Like a longstanding WorldTour team, Cycling News has evolved into different forms and worn different colours since it was created in 1995, yet it has always been a constant in the world of cycling.
This year marks another exciting moment of change for us, which will play a big part in how people enjoy our content, and how we choose what race coverage, news, features and analysis we produce.
Many of you will have noticed in recent weeks, as you visit Cycling News more frequently, that we have introduced a digital subscription. Once you’ve viewed five articles in one month, we will ask you to take out a digital subscription to continue reading our content.
This is a big shift for Cycling News, and we’re thrilled to say that our digital subscription has so far been a startling success. Thousands have already joined us as members and contributed to our journalism. Our deepest thanks to all of those who have done so.
Alongside our digital subscription, the team of journalists at Cycling News has changed. I joined as the new editor of Cycling News and longtime contributor Alasdair Fotheringham has joined as a full-time staff writer.
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Joining the Cycling News team has been a steep learning curve and a humbling experience for me. The global team works tirelessly to deliver the best reporting in the world, and the audience responds in kind, with extremely frequent visits to Cycling News and avid engagement with our community.
Cycling News defies the modern rules of digital content, receiving an unprecedented amount of loyal direct visitors, rather than via search and social media. Again, thanks to all of those who visit Cycling News so frequently.
We cover a broader range of subject matter than any other cycling website, and we do it with far more expertise than can be found elsewhere – courtesy of a team of journalists with decades of cumulative experience between them.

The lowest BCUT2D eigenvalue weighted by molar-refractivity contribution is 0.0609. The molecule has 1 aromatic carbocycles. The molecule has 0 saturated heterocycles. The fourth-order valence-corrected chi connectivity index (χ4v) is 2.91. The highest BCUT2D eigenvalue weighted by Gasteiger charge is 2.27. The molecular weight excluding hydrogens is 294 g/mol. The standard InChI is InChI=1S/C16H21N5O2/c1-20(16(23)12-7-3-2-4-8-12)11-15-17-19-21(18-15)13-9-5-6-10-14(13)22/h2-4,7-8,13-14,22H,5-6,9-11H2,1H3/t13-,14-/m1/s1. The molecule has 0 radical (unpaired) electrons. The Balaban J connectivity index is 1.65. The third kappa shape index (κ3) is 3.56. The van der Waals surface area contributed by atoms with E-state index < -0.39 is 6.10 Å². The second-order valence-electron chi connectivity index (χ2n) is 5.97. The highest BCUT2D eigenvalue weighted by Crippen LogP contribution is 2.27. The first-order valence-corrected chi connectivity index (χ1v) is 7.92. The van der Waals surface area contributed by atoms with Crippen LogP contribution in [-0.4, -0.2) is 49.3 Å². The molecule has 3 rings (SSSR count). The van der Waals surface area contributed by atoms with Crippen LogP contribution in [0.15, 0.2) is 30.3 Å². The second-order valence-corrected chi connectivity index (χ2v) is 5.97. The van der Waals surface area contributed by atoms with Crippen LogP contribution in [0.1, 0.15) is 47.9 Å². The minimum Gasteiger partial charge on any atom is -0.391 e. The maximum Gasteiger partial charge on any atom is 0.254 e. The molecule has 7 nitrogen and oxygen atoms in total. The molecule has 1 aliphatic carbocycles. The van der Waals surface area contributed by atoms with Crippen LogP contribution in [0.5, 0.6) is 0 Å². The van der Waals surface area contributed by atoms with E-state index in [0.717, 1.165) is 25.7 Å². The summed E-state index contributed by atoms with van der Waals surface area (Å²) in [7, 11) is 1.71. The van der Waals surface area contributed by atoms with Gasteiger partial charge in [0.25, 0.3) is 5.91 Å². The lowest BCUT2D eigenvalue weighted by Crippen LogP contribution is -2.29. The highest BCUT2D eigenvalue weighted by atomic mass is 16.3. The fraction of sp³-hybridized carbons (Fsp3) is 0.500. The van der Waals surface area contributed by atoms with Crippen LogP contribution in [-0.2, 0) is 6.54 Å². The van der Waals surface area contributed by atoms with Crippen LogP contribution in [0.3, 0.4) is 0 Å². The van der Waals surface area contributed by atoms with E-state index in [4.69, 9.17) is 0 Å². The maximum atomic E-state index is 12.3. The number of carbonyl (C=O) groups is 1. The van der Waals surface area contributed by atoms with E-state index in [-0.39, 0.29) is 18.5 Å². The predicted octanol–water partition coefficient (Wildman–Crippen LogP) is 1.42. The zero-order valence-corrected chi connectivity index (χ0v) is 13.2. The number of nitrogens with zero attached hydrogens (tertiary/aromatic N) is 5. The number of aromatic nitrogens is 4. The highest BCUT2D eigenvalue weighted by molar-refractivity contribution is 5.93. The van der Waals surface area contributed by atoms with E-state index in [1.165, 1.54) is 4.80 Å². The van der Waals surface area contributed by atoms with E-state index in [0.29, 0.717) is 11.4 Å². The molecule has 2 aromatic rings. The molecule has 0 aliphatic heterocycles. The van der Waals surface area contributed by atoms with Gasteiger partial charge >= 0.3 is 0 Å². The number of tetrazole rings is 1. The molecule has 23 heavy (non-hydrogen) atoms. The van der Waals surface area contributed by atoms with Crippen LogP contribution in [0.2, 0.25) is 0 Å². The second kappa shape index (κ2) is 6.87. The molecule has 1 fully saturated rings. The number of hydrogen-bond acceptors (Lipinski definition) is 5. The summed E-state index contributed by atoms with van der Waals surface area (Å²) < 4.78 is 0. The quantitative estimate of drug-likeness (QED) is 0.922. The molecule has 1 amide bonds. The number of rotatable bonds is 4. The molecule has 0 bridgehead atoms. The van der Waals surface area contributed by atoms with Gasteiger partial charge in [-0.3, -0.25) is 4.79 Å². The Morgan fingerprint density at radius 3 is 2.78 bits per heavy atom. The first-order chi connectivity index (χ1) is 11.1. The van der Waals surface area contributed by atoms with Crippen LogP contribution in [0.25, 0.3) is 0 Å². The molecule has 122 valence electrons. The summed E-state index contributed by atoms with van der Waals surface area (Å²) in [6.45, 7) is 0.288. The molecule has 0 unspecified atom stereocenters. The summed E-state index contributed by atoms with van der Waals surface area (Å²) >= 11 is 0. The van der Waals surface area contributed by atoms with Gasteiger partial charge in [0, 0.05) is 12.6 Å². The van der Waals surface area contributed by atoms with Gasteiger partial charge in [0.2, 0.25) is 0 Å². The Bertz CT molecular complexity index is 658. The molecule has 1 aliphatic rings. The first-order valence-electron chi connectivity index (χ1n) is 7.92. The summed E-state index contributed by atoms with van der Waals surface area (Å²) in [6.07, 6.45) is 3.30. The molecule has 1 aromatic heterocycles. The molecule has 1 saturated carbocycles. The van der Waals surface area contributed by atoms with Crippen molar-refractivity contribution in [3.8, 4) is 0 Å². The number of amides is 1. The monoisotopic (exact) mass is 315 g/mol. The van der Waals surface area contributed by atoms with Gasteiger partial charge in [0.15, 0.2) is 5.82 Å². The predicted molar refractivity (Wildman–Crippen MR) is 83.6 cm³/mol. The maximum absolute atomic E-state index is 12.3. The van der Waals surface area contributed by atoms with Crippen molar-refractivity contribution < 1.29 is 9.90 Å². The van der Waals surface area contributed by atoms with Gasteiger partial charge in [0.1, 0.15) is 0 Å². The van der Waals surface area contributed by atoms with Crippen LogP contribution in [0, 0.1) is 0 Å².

That’s no easy feat, and we work hard to achieve it. Cycling News is typically a 24-hour operation. We have permanent staff across Europe, North America and Australia, enabling us to cover all critical news as it happens. Our full-time staff covering racing include Patrick Fletcher, Barry Ryan, Stephen Farrand, Daniel Ostanek, Alasdair Fotheringham, Laura Weislo, Kirsten Frattini, Jackie Tyson and Simone Giuliani, plus a host of talent contributors.
So what can you expect going forward? With millions of visitors each month coming to thousands of pages, fuelled by hugely varied interests in our site, there’s no easy way to sum up what Cycling News will offer to every reader.
Here’s an idea of what you can look forward to in the years to come.
The next chapter
First and foremost, Cycling News is the global reference point for pro cycling. That has been the case since Professor Bill Mitchell founded the site in 1995. That won’t change.
We will continue to attend and cover the vast majority of all professional road races, while covering an increasing amount of gravel, cyclo-cross and the biggest mountain bike races.
This global coverage and race presence will be reliant on our subscriber income, as many of the smaller races we attend simply don’t attract the same attention as the biggest Classics and the Grand Tours do.
Similarly, we want to continue to tell the very important stories, produce the best race analysis, offer the most revealing interviews and tackle the sport’s most difficult issues. These stories matter to our community, and our digital subscriptions will allow us to invest even more in them.